“Nothing travels faster than light, with the possible exception of bad news.” (Douglas Adams)
A week after the Japanese earthquake, tsunami and nuclear meltdown I got back to Spain from a booktour in Germany. The night of my return I met with a good friend and we talked for ages about what we had been up to. After a while there was a little moment of silence and the images of the chaos in Fukushima came into my head.
“It’s crazy what’s happening in Japan, isn’t it?”
My friend gave me a clueless look and lifted his shoulders up and down.
“What’s happening in Japan?”
I stared at him in disbelief – surely he was joking.
“Are you serious? You haven’t heard about the earthquake?”
It turned out he wasn’t joking.
I must admit that I was shocked at first. How on earth could he not know about the biggest news event since 9/11? Unless you are living in a cave in the Himalayas, I thought that the Japanese disaster was impossible to miss. But then, thinking about it further, I recalled a famous phrase: Ignorance is bliss! So while I was watching the unfolding catastrophe in the far East with great concern, my friend was as happy and relaxed as ever. He focused on cultivating his land and his only worry was that his new dog might destroy some of his strawberry plants. While the rest of the world was paralysed with fear, my friend was able to enjoy life as always.
Now, I am not suggesting that we all should become ignorant to what’s happening in the world around us. But I think the amount of news coverage we receive through modern communication systems got way out of hand. More often than not we are being bombarded with so much irrelevant information that there is little memory space left to absorb the stuff that is actually important to us. Today I read that Shakira burnt her hair in a concert – I mean, why the hell do I have to see this as a headline? On yahoo! I find it weird that somebody really thinks that the world should know about this. And I find it disrespectful to bother human beings with such crap!
However, there is something worse than this type of stupid and useless information: it’s the dominant focus on problems. Since most news are of the bad kind, we get a regular overdose of negativity.
Not that long ago you read the paper for fifteen minutes in the morning and that was it. Nowadays, with radio, television and internet it’s very difficult to escape the daily headlines even if you don’t get the newspaper. And as the world is moving faster and faster all the time, there is of course more and more new stuff happening which we are being continuously fed through the different mass media. Earthquakes, wars, economic and political crisis on all continents, spreading pollution, fatal disease and an increase in suicides – news editors are having busy times selecting what goes on the front page. Unfortunately, they hardly ever choose good news. Not because there isn’t any, but simply because the constant drama of fame and war sells much better than a moment of peace.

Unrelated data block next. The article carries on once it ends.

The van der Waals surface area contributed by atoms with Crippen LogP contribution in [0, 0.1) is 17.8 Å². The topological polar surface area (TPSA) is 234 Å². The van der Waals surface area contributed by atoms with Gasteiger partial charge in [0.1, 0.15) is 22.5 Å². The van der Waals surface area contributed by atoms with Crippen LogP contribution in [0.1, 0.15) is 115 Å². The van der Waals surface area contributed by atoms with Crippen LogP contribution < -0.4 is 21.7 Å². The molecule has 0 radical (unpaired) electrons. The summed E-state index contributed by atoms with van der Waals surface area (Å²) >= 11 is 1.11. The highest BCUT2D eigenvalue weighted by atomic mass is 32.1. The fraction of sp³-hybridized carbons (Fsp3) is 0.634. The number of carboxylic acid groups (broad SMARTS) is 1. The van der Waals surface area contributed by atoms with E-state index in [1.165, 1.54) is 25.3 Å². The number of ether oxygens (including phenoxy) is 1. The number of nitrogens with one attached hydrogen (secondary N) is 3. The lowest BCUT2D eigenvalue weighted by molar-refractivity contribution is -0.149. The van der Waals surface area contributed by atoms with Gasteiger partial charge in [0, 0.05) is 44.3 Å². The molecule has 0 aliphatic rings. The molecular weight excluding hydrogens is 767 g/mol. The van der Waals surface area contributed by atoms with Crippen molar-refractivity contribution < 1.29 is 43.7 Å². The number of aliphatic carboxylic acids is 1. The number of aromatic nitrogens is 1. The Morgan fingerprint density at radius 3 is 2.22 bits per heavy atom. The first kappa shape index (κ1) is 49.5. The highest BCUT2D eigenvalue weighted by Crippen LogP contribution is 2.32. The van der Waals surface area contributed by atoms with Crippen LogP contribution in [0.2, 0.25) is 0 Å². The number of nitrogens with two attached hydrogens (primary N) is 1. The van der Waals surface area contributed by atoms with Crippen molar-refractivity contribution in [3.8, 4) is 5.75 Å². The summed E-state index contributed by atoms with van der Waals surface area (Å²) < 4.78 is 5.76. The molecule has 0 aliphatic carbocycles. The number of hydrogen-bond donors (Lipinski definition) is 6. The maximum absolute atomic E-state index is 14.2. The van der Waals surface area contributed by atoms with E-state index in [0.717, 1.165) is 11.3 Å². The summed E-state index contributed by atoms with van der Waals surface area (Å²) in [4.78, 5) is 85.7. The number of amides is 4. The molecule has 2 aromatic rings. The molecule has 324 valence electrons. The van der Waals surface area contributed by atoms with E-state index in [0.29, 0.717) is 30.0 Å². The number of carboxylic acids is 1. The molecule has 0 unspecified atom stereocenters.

In summary: We receive far too much information which is a) negative and b) irrelevant to our daily lives. What to do about it? Here are a couple of suggestions:
- Reduce the amount of time you are exposed to the news. Switch off the tele and close the online news sites once you read them. Personally I want to stay informed about what’s happening in the world, but to do so it’s totally enough if I check the news once in the morning and perhaps another time in the evening. There is absolutely no need for hourly updates.
- Choose different news. Every day there is lots of really good stuff happening out there – stories that make you feel inspired rather than depressed. There are great sites which provide uplifting news from all corners of our planet. One of my favourite ones is www.odemagazine.com (for intelligent optimists), but there are of course many more. Have a look yourself – go and find some headlines which make you happy and then tell others about it!